12 Things PR Pros Should Know About Facebook

Remember when this was just for rich kids at college? Anyone? Is this thing on?

It was 12 years ago yesterday when this online polling contraption called “The Facebook” was developed by a Harvard undergrad named Mark Zuckerberg.

And now that everyone gives a crap about what’s in his closet and his opinion on child vaccinations, we have a platform that has changed the way we do business. Our clients demand it. We dream about it. And consumers expect it.

That said, we got to thinking about how Facebook enables traditional and digital public relations. So, in commemoration about that pre-teen birthday, here are 12 things PR pros should know about Facebook:

1. The coveted influencer.

Every industry, every client, everyone has a group considered “influencers.” These are people who are desired for their attention, ability to sway others, and have considerable clout in any given field. Facebook allows your client’s brand to connect with these people — as well as everyone else. What they like, share, and discuss matters because you know they trigger action and emotion. Understanding that will force you to share only quality content instead of the random ‘we’re hiring’ post with no pictures or links. Those influencers are impatient. Take it seriously. They do.

2. Jargon still sucks. 

We all know buzzwords only sting. Consumers don’t use those words, so neither should brands. On Facebook, jargon is frowned upon the most — arguably, more than any other social media platform. When planning content for Facebook, think simple and not like Apple (“Think Different,” in case you missed that). Or as a journalism professor once told me, “Think USA Today rather than The New York Times.”

facebook-journalists3. The new way to pitch. 

ICYMI: Blanket BCC pitches are so 1990s. Journalists hate that. Trust me, I was one. They are awful because there is no attempt to form a relationship and tell a story. Those are “flacks.” They only send the email to shill and not to share. Journalists are learning to use Facebook for ideas for news stories because those dumb emails can be overwhelming. Facebook gives you a tailored audience. If the timing is right, they will find your client’s post and possibly create an earned headline.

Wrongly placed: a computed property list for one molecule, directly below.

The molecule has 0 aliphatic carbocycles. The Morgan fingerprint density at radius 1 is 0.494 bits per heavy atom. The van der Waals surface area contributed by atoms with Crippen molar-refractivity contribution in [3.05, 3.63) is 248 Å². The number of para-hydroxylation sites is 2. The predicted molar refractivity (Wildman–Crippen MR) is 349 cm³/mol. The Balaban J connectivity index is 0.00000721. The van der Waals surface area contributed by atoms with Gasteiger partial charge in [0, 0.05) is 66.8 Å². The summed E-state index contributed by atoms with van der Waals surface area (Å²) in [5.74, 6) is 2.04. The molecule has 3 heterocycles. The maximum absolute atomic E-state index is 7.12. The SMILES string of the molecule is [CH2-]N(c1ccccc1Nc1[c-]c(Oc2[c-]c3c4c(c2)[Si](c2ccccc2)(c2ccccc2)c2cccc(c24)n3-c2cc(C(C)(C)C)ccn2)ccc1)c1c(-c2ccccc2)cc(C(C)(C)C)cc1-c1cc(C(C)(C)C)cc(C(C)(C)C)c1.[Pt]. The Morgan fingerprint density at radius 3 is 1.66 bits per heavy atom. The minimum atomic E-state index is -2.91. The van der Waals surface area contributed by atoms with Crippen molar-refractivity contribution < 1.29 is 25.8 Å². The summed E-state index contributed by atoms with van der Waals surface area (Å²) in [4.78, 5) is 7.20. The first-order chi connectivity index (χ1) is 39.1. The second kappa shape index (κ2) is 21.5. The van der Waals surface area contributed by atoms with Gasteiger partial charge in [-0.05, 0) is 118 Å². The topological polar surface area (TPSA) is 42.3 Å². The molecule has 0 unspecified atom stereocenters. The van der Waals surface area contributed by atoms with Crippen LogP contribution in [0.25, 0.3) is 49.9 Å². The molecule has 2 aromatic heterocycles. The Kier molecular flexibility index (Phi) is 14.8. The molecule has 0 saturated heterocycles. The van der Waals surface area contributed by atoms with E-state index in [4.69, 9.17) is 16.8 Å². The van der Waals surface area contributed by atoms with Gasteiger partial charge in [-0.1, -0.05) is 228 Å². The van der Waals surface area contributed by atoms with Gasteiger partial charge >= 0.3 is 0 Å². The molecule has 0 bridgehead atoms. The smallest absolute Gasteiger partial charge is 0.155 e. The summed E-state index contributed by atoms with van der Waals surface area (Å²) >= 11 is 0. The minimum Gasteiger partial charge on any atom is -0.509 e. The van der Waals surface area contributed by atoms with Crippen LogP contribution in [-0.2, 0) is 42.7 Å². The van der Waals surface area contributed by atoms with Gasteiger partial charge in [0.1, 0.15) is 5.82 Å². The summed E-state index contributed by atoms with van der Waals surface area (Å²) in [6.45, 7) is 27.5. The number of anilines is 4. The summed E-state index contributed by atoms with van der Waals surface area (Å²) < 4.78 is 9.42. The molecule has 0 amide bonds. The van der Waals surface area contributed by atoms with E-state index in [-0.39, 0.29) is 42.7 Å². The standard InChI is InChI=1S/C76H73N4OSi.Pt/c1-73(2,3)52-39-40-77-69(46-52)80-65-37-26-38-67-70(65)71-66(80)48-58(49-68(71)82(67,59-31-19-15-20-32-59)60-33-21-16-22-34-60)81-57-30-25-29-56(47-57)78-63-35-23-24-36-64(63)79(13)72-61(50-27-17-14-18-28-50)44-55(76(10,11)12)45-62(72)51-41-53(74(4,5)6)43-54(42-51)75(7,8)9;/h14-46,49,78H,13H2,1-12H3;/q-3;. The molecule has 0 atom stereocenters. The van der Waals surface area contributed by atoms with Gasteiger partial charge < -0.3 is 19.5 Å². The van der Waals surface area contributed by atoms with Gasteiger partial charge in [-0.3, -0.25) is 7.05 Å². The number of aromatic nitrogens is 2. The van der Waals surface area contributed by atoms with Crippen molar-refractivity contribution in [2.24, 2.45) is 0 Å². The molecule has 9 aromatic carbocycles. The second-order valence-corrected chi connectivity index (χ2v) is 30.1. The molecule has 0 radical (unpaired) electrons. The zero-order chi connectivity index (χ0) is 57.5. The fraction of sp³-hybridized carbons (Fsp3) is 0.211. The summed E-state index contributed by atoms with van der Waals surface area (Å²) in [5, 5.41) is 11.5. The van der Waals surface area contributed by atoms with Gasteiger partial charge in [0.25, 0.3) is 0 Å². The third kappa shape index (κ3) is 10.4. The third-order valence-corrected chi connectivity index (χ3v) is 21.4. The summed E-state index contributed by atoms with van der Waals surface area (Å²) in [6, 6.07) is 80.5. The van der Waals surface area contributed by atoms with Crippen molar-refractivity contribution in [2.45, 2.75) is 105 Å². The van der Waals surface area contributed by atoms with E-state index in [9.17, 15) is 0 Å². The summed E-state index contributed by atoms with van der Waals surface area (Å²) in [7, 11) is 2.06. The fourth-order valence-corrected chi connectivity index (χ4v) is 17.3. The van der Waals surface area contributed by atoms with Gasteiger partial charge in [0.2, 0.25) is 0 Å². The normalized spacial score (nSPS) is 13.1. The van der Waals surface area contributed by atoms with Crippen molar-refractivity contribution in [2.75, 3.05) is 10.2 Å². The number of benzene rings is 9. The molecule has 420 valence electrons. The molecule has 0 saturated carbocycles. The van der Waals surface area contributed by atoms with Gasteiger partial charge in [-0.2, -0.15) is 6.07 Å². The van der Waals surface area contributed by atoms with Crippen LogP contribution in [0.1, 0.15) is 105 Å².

4. Different trends.

Every time a client wants to search for the trends, he or she logs onto Twitter. Because when they think “trends,” they think “trending,” which is a word that has been owned by the little blue bird. However, Facebook is a completely different social platform, so why wouldn’t Facebook have different trends? Different people like to discuss different things. So they do it on different platforms. Next time, your client or team is searching for trends, give yourself more options.

5. Profiles matter. 

Much like dating apps and the wrinkles on one side of your face, profiles do matter. Several PR pros and clients alike fill a Facebook profile with fluff, market speak and those dreaded, aforementioned buzzwords. Facebook fans want to know precisely what you stand for, and what you believe. If they have to work for that answer, they will simply stop working. There’s only one thing worse than a negative comment — no comment at all. Be transparent. Be authentic. Be real.

Facebook-Privacy Vote6. Be focused. 

No one on Facebook likes going to a fan page for a brand they enjoy and seeing that the page hasn’t been updated in a couple of weeks. “Well, we just don’t have time” is an excuse for not being committed to social media. It’s also the reason no one seems to care about your brand to the magnitude you wish. If you want to be on Facebook, be on Facebook. Be serious about posting content that works — at least one or two times daily. Mix up the posts because they don’t all have to be cheeky lines with a stock photo. If your timeline is all the same, it will look like Zuckerberg’s closet.